• The government has quickly appointed Shaktikanta Das as Urjit Patel’s replacement after his sudden resignation. Signals of business continuity at the RBI from the new governor have prevented market anxiety. Given that annual inflation in November is well below RBI inflation target and October industrial production has surged, RBI policy is expected to be status quo on interest rates.

  • In the run up to the general election in 2019, 5 states have gone to the polls on December 07. The results announced on December 11, despite the loss in all 5 states of the ruling BJP, have not led to any unusual volatility in the markets which have, in fact, welcomed the winners’ promises to deal with youth unemployment and farmer sentiments as a sign of support for the economy.

  • The primary concern for the markets has been uncertainty about US-China trade which they have linked to the slowing global growth. The global markets, with India taking cues from their reaction to developments in the US-China trade situation, want a resolution to the trade tensions to alleviate their concern about any possible global economic slowdown. However, it is unlikely to be resolved within the next 90 days unless China meets US demands on bilateral trade. The global markets, as a result, will remain somewhat volatile through the end of the first quarter of 2019.

    What to expect from the markets next week?

Indian financial markets will continue to takes cues from global markets on global growth though they could breathe a sigh of relief because of expected slower pace of Fed rate increases due to probable slowing of US growth at around the Fed’s inflation target and the RBI status quo, despite a new governor, but with a watchful eye on Indian economic growth outlook also at around the RBI’s inflation target.

Economic Roundup, December 07, 2018

Economic Environment

  • Reserve Bank of India (RBI) monetary policy

  • US-China trade uncertainty

  • The Organization of the Petroleum Exporting Countries (OPEC) and Russia

  • Global growth

How are the Indian and global economic environments affecting the financial markets?

  • The RBI left interest rates unchanged given the slowdown of the Indian economy in the July-September quarter and lower than target inflation while maintaining its stance of ‘calibrated tightening’. This decision by the RBI was widely expected though the markets also expected a change in the RBI’s stance to ‘neutral’. The reaction of the Indian equity markets was bearish because of the RBI signal that it is not bullish on the economy. Some deterioration in the macro situation was also reported by the government with the Indian fiscal deficit exceeding the fiscal year target with the year still one quarter away from being completed. It must be noted here that the trade deficit is also increasing and is highly sensitive to the oil price. The twin fiscal and trade deficits do not bode well for the strength of the rupee. If inflation holds at or below target, we expect the RBI to return to ‘neutral’ stance with a bias of lowering interest rates next year depending on economic growth to boost the economy though we also expect the RBI not to act on lowering interest rates because of inflation concerns until Indian gross domestic product (GDP) growth rate falls to about 6.5% in 2019. Therefore, given the forecast of 7.2% for GDP growth rate in 2019, we expect, on balance, the RBI to maintain status quo on interest rates through the end of the fiscal year 2018-2019.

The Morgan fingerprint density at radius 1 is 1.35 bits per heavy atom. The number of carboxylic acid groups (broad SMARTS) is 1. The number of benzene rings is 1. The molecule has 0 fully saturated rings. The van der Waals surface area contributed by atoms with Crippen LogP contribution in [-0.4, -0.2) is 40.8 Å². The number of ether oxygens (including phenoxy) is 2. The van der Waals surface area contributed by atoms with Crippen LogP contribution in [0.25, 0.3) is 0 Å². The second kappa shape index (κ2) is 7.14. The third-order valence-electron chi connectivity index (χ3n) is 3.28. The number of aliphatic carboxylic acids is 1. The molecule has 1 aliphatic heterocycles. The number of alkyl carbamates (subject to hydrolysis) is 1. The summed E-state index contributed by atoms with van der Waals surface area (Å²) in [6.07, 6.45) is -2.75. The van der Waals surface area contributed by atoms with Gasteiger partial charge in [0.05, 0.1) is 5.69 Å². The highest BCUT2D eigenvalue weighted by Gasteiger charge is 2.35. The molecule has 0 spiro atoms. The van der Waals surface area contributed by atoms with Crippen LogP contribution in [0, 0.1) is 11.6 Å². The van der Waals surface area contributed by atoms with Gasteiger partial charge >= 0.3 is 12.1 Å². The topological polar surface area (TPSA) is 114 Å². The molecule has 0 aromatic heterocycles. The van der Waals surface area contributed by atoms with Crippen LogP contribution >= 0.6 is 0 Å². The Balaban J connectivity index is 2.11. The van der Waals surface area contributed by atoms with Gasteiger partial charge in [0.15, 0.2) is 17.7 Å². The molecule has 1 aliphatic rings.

• Indian equity market reaction to US-China trade uncertainty was mixed despite a sharp fall in US markets. It is still unclear how the US-China trade dispute would be resolved while noting that India, in fact, stands to benefit from both US and China should their trade dispute continue.

  • OPEC and Russia agreed on Friday to together cut oil production by 1.2 million barrels-per-day for the next 6 months to prop up the oil price. It is unclear to what extent they would succeed in doing so given rising US production which will only stand to benefit from propped up oil prices. This, however, is not good news for India because higher oil prices will only cause the trade deficit to rise and pressure the rupee.

  • Concerns about global growth have caused all the major advanced and emerging equity markets to fall. The International Monetary Fund (IMF) has clarified that it only expects global growth to slowdown without the risk of a recession.

    What to expect from the markets next week?

Indian financial markets will continue to takes cues from global markets on global growth though they could breathe a sigh of relief because of expected slower pace of Fed rate increases because of probable slowing of US growth at around the Fed’s inflation target and the RBI status quo but with concern about Indian economic growth outlook also at around the RBI’s inflation target.